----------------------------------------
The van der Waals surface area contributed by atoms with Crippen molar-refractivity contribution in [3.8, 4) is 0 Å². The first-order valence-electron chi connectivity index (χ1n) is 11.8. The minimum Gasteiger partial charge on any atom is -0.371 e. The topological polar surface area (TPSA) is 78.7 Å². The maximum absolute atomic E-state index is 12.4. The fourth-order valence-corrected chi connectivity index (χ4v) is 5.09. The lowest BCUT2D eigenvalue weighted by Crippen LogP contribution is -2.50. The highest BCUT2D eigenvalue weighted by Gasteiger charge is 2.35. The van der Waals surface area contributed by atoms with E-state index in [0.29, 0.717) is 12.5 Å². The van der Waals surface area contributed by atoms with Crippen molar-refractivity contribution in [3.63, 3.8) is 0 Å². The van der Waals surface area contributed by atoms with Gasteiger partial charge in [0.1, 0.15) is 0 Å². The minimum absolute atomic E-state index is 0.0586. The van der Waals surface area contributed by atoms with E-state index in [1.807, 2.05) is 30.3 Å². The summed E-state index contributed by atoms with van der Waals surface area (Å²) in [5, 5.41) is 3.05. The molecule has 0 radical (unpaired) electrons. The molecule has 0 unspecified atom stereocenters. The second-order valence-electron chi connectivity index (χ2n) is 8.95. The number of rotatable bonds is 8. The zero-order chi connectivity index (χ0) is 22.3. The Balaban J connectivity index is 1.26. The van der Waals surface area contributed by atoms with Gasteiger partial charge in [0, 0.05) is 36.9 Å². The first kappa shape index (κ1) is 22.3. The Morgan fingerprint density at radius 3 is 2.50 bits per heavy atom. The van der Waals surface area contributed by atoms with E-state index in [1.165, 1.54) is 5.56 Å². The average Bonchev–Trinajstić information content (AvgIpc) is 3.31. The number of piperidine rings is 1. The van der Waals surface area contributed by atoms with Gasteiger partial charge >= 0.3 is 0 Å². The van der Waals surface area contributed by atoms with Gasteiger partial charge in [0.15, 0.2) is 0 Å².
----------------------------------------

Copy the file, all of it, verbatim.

The van der Waals surface area contributed by atoms with Crippen molar-refractivity contribution in [3.8, 4) is 0 Å². The first-order valence-electron chi connectivity index (χ1n) is 11.8. The minimum Gasteiger partial charge on any atom is -0.371 e. The topological polar surface area (TPSA) is 78.7 Å². The maximum absolute atomic E-state index is 12.4. The fourth-order valence-corrected chi connectivity index (χ4v) is 5.09. The lowest BCUT2D eigenvalue weighted by Crippen LogP contribution is -2.50. The highest BCUT2D eigenvalue weighted by Gasteiger charge is 2.35. The van der Waals surface area contributed by atoms with E-state index in [0.29, 0.717) is 12.5 Å². The van der Waals surface area contributed by atoms with Crippen molar-refractivity contribution in [3.63, 3.8) is 0 Å². The van der Waals surface area contributed by atoms with Gasteiger partial charge in [0.1, 0.15) is 0 Å². The minimum absolute atomic E-state index is 0.0586. The van der Waals surface area contributed by atoms with E-state index in [1.807, 2.05) is 30.3 Å². The summed E-state index contributed by atoms with van der Waals surface area (Å²) in [5, 5.41) is 3.05. The molecule has 0 radical (unpaired) electrons. The molecule has 0 unspecified atom stereocenters. The second-order valence-electron chi connectivity index (χ2n) is 8.95. The number of rotatable bonds is 8. The zero-order chi connectivity index (χ0) is 22.3. The Balaban J connectivity index is 1.26. The van der Waals surface area contributed by atoms with Gasteiger partial charge in [0, 0.05) is 36.9 Å². The first kappa shape index (κ1) is 22.3. The Morgan fingerprint density at radius 3 is 2.50 bits per heavy atom. The van der Waals surface area contributed by atoms with E-state index in [1.165, 1.54) is 5.56 Å². The average Bonchev–Trinajstić information content (AvgIpc) is 3.31. The number of piperidine rings is 1. The van der Waals surface area contributed by atoms with Gasteiger partial charge >= 0.3 is 0 Å². The van der Waals surface area contributed by atoms with Gasteiger partial charge in [0.15, 0.2) is 0 Å².